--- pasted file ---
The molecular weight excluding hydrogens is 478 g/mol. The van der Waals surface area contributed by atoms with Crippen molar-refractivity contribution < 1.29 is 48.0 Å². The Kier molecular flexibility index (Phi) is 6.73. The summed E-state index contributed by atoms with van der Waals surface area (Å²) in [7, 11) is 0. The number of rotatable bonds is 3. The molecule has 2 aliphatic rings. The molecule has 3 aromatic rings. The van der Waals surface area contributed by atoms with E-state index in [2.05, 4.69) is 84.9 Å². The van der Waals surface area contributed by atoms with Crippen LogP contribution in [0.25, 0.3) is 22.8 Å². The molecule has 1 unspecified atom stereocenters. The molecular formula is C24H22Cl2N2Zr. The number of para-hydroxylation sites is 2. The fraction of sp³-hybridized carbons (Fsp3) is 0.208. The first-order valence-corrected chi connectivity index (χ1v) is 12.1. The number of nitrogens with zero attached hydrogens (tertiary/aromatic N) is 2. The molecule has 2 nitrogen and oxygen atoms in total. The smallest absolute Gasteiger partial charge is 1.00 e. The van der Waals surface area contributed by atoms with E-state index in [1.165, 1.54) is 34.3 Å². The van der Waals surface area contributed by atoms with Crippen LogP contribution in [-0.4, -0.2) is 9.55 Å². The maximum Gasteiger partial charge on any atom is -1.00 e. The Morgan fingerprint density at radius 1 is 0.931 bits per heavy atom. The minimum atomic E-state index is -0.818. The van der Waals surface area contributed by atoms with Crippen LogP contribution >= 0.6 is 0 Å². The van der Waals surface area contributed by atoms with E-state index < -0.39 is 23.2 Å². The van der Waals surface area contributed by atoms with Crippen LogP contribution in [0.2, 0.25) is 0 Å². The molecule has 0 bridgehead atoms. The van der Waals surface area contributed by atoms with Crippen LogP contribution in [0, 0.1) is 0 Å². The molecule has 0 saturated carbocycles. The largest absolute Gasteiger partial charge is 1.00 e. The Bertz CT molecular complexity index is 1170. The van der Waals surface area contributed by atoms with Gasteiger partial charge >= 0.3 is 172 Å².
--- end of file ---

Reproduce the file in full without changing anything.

The molecular weight excluding hydrogens is 478 g/mol. The van der Waals surface area contributed by atoms with Crippen molar-refractivity contribution < 1.29 is 48.0 Å². The Kier molecular flexibility index (Phi) is 6.73. The summed E-state index contributed by atoms with van der Waals surface area (Å²) in [7, 11) is 0. The number of rotatable bonds is 3. The molecule has 2 aliphatic rings. The molecule has 3 aromatic rings. The van der Waals surface area contributed by atoms with E-state index in [2.05, 4.69) is 84.9 Å². The van der Waals surface area contributed by atoms with Crippen LogP contribution in [0.25, 0.3) is 22.8 Å². The molecule has 1 unspecified atom stereocenters. The molecular formula is C24H22Cl2N2Zr. The number of para-hydroxylation sites is 2. The fraction of sp³-hybridized carbons (Fsp3) is 0.208. The first-order valence-corrected chi connectivity index (χ1v) is 12.1. The number of nitrogens with zero attached hydrogens (tertiary/aromatic N) is 2. The molecule has 2 nitrogen and oxygen atoms in total. The smallest absolute Gasteiger partial charge is 1.00 e. The van der Waals surface area contributed by atoms with E-state index in [1.165, 1.54) is 34.3 Å². The van der Waals surface area contributed by atoms with Crippen LogP contribution in [-0.4, -0.2) is 9.55 Å². The maximum Gasteiger partial charge on any atom is -1.00 e. The Morgan fingerprint density at radius 1 is 0.931 bits per heavy atom. The minimum atomic E-state index is -0.818. The van der Waals surface area contributed by atoms with Crippen LogP contribution >= 0.6 is 0 Å². The van der Waals surface area contributed by atoms with E-state index < -0.39 is 23.2 Å². The van der Waals surface area contributed by atoms with Crippen LogP contribution in [0.2, 0.25) is 0 Å². The molecule has 0 bridgehead atoms. The van der Waals surface area contributed by atoms with Crippen LogP contribution in [0, 0.1) is 0 Å². The molecule has 0 saturated carbocycles. The largest absolute Gasteiger partial charge is 1.00 e. The Bertz CT molecular complexity index is 1170. The van der Waals surface area contributed by atoms with Gasteiger partial charge >= 0.3 is 172 Å².